[Up] [Date Prev][Date Next][Thread Prev][Thread Next] [Date Index] [Thread Index]

"Wicked Earl George"

Sinclair's recent note about "A Sinclair defeat at Altgawn" involving George
Sinclair, the 5th Earl of Caithness, and recent discussions about the wonderful
Sinclair heritage, remind me that some of the Sinclairs were less than
honorable people, including George the 4th Earl and his grandson George the 5th
Earl.  James T. Calder, in his book "Sketch of the Civil and Traditional
History of Caithness from the 10th Century" writes:

"The late George, Earl of Caithness, was succeeded by his grandson, George, son
of the Master of Caithness, who died in prison at Girnigoe.  This George
inherited much of the talents of his grandfather, with, if possible, greater
cruelty of disposition.  In the traditional history of the county, he is called
by way of distinction the 'Wicked Earl George;' and his conduct in many
respects shows that the appellation was no misnomer.  

He signalized his accession to the earldom by deliberately killing, in broad
day, David and Ingram Sinclair, the two principal keepers of his late father. 
David lived at Keiss, and Ingram at Wester.  Ingram's daughter was to be
married, and a large party, including his lordship, was invited to the
wedding.  On the afternoon of the day fixed for the marriage, as the Earl was
taking an airing on horseback, he met David on the Links of Keiss, on his way
to Wester, and ran him through with his sword.  Immediately on doing so, he
galloped over to Wester, and calling Ingram aside--who was at the time amusing
himself with some friends at foot-ball--he drew out a pistol and shot him dead
on the spot.  He then coolly turned his horse's head towards Girnigoe, and rode
off with as little concern as if he had merely killed a brace of moor-fowl. 
There was, strictly speaking, no law in the county at the time; and being a
great nobleman, and possessed of ample power of 'pit and gallows,' he escaped
with impunity.  The crime seems to have been winked at; and, doubtless, from
dread of a similar fate, never made the subject of complaint by the relatives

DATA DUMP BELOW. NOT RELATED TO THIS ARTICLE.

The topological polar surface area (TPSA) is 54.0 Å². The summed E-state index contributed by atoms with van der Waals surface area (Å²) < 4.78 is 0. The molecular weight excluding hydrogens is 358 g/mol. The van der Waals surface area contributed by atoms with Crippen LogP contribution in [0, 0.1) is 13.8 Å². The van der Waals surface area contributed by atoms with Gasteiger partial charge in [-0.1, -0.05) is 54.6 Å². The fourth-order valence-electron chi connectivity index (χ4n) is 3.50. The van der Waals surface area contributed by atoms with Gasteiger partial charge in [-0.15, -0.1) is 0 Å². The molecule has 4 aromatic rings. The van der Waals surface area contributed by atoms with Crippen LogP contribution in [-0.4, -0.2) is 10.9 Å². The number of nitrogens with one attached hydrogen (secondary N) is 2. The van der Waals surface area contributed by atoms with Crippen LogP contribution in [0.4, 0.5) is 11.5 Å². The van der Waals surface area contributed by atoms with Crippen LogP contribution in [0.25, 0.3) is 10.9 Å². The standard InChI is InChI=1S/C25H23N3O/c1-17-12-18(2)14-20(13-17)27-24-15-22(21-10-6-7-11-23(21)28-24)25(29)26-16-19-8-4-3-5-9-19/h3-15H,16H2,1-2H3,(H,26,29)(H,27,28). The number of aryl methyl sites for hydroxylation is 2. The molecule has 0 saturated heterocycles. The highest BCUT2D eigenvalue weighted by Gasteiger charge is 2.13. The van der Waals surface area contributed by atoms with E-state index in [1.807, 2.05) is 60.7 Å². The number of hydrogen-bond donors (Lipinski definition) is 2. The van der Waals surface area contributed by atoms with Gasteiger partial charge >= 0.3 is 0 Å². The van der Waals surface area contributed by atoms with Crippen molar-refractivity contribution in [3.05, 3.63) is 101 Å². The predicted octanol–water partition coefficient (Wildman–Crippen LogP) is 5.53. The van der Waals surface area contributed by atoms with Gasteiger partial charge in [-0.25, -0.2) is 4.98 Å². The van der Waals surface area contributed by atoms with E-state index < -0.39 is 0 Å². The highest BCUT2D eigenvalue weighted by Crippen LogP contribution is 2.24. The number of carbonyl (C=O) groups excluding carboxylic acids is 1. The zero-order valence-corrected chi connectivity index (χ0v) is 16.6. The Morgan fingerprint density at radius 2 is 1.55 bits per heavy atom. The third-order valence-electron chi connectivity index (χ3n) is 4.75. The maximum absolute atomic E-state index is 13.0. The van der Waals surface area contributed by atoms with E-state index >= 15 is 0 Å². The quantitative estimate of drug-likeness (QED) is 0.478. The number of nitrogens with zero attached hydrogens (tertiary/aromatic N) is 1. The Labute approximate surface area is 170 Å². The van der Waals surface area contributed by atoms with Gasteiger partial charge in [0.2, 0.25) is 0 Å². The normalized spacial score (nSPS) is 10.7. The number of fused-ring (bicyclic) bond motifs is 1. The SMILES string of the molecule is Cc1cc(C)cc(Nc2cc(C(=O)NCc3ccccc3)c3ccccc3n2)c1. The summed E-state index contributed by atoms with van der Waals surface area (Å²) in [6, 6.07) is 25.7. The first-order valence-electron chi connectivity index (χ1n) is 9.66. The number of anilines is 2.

of the murdered parties.  

Sir Robert Gordon's version of the story differs a good deal from the preceding
account, which is derived from the Caithness tradition.  He says that 'the
Earl, after dinner, without any other preamble,' slew the two brothers while
they were amusing themselves at foot-ball, having previously secreted their
weapons, so that they might have nothing wherewith to defend themselves.  'And
the reason,' he adds, 'that moved Earl George to kill them, was because they
favored the Earl of Sutherland.'   This is not at all likely.  The true reason,
beyond a doubt, was revenge for their having been instrumental in the murder of
his father, the late Master of Caithness.  This, in his opinion, justified the
deed; and it certainly must be allowed to plead as an extenuating circumstance
in the commission of a crime otherwise the most atrocious and cold-blooded that
can be conceived. 

Tradition adds that during the alarm and confusion caused by this shocking
affair, the company dispersed, and the wedding ring was lost.  Not many years
since, a finger ring of a curious construction--supposed to be the identical
wedding ring--was found at Wester.  It was of pre gold, twisted so as to
represent a serpent coiled, with his tail in his mouth, an emblem of eternity."

Calder continues with other "adventures" of  Wicked Earl George, but concludes
on a softer note:

"George, Earl of Caithness, distinguished by the not very flattering title of
the 'Wicked Earl George,' died in the month of February this year, aged 79. 
His son, William, Lord Berriedale, died a few years before him.  Earl George,
by his tyrannical conduct, had procured himself many enemies, and it is quite
possible that his faults may have been thereby much exaggerated.  Some of the
crimes at least with which he was charged were never fully proved against him;
and it is clear, from the whole course of his history, that he had a very
bitter enemy in Sir Robert Gordon. 'The quietness and moderation,' says Mackay,
'with which he appears to have conducted himself during the last twenty years
of his life plead strongly in his favor.'"

Richard Huseth
Austin, Texas

See my Scotland, Alaska Hwy, and Alaska photography
at http://rhuseth.home.texas.net